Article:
36Ar 35.968 0.3336
  38Ar 37.963 0.0629
  40Ar 39.962 99.6035

Argon Orbital Diagram

Atomic Data of Argon (Element 18)

Valence electrons 8 [11]
Quantum numbers
– n 3 [11]
– ℓ 1 [11]
– m 1 [11]
– ms -1/2 [11]
Electron configuration (noble gas configuration) [Ne] 3s23p6 [1]
Atomic structure
– Number of electrons 18 [4]
– Number of neutrons 22 [4]
– Number of protons 18 [4]
Radius of Atom
– Atomic radius 1.88 Å [1]
– Covalent radius 1.01 Å [1]
Electronegativity (Pauling-scale) Unknown [1]
Electron affinity Not stable [1]
Ionization energy (kJ mol-1) 1st 2nd 3rd 4th 5th 6th 7th 8th
  1520.571 2665.857 3930.81 5770.79 7238.33 8781.034 11995.347 13841.79

Argon Electron Configuration (Bohr Model)

What is Argon Used for

  • It is commonly used when an inert environment is needed, especially during the production of reactive elements like pure titanium [1]. Welders also use it for protecting the weld area [1].
  • It provides an inert environment to facilitate the growth of germanium and silicon crystals in the semiconductor designing industry [4].
  • Its use in light bulbs protects the filament from corrosion [1, 4].
  • This gas along with mercury is used in low-energy light bulbs and fluorescent tubes for producing bright light [1].
  • It can be used as the gas to fill the sealed space between glass panes in double-glazed windows [1]. Luxury cars have tires filled with argon that protect the rubber while reducing road noise [1].
  • Argon also has medical applications, like its use in lasers that help correct eye defects including glaucoma, macular degeneration, retinal detachment, and blood vessel leakage [4].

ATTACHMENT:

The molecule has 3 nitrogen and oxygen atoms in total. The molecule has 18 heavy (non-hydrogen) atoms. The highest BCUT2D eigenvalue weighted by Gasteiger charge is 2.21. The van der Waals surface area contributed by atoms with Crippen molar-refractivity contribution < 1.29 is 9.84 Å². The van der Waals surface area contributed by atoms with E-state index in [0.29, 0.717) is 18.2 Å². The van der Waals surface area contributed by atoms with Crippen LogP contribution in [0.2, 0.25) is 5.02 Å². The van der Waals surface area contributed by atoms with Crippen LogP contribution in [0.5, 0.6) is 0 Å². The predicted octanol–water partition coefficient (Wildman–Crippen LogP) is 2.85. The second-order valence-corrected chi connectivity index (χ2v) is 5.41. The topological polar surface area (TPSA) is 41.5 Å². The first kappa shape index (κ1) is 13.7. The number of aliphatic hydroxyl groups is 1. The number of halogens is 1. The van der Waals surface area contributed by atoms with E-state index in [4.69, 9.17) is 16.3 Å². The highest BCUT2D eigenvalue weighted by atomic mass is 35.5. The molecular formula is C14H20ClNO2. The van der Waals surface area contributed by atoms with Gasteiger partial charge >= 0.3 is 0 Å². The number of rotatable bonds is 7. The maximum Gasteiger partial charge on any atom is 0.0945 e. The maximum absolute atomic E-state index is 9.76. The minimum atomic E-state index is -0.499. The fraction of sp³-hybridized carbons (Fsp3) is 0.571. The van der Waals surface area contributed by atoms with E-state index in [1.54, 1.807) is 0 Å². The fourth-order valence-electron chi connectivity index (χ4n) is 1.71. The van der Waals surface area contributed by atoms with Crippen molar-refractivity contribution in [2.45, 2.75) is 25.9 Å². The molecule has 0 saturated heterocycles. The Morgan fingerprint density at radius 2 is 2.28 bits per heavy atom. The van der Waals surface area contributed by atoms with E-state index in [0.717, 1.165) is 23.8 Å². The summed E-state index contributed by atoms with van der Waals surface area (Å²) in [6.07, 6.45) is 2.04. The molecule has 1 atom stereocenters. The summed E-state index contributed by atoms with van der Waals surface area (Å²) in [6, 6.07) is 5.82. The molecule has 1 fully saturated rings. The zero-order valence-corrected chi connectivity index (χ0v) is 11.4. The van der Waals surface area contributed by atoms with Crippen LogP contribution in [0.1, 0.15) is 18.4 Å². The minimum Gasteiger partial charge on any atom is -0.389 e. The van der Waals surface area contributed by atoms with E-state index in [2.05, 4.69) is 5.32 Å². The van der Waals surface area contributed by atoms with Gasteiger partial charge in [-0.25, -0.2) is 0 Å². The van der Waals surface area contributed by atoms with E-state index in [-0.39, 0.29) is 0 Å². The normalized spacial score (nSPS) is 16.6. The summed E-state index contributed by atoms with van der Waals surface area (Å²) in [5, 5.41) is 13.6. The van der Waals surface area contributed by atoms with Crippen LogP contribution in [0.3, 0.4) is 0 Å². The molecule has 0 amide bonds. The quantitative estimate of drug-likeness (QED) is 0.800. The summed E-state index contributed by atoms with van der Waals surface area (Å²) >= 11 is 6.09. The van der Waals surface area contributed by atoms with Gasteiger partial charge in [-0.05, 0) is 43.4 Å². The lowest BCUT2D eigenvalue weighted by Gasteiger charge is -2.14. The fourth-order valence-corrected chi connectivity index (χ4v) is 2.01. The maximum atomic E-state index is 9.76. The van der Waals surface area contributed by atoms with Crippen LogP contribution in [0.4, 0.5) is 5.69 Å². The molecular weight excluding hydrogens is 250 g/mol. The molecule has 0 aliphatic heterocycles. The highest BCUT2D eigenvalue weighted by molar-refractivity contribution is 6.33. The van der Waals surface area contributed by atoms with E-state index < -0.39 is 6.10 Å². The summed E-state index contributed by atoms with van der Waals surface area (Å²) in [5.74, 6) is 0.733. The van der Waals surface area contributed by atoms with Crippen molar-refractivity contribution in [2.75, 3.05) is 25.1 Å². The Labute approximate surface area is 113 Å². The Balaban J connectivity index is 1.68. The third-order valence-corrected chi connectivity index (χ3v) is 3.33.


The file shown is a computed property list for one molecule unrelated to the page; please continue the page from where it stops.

Its Toxicity and Health Effects

It is not known to be toxic, but occupational exposure to refrigerated liquid argon can cause frostbite [12]. Being 38 percent denser than air, argon is regarded as a dangerous asphyxiant, meaning it can suffocate people in closed areas [12]. It is not known to play any biological role [1].

Argon in Laser

Interesting Facts

  • Argon, being a noble gas, neither accepts nor releases electrons. Therefore, it is not known to have any ionic charge.
  • Its graphical representation highlights its use in welding industry wherein argon gas is commonly used for protecting the welded metals from getting oxidized [1].
  • In 1957, the IUPAC changed the chemical symbol of Argon from A to Ar [3].
  • In 2014, the contamination of groundwater by methane from leaky fracking wells (holes designed to recover oil from shale rocks) in Pennsylvania was discovered by researchers by injecting argon along with other noble gases into the wells [3].

Its Price

The cost of pure argon is about $44.38 per cylinder while liquid argon costs about $261.47 per cylinder [13].

References

  1. http://www.rsc.org/periodic-table/element/18/argon
  2. https://education.jlab.org/itselemental/ele018.html
  3. https://www.livescience.com/29023-argon.html
  4. https://www.chemicool.com/elements/argon.html
  5. https://education.jlab.org/itselemental/iso018.html
  6. https://www.webqc.org/molecular-weight-of-argon.html
  7. https://pubchem.ncbi.nlm.nih.gov/compound/argon
  8. https://socratic.org/questions/argon-atoms-have-a-mass-number-of-40-but-a-relative-atomic-mass-of-39-948-why-is
  9. http://periodictable.com/Elements/018/data.html
  10. https://periodic.lanl.gov/18.shtml
  11. http://chemistry-reference.com/q_elements.asp?Symbol=Ar
  12. https://toxnet.nlm.nih.gov/cgi-bin/sis/search/a?dbs+hsdb:@term+@DOCNO+7902
  13. https://www.unlv.edu/sites/default/files/32/6238-PRICING.pdf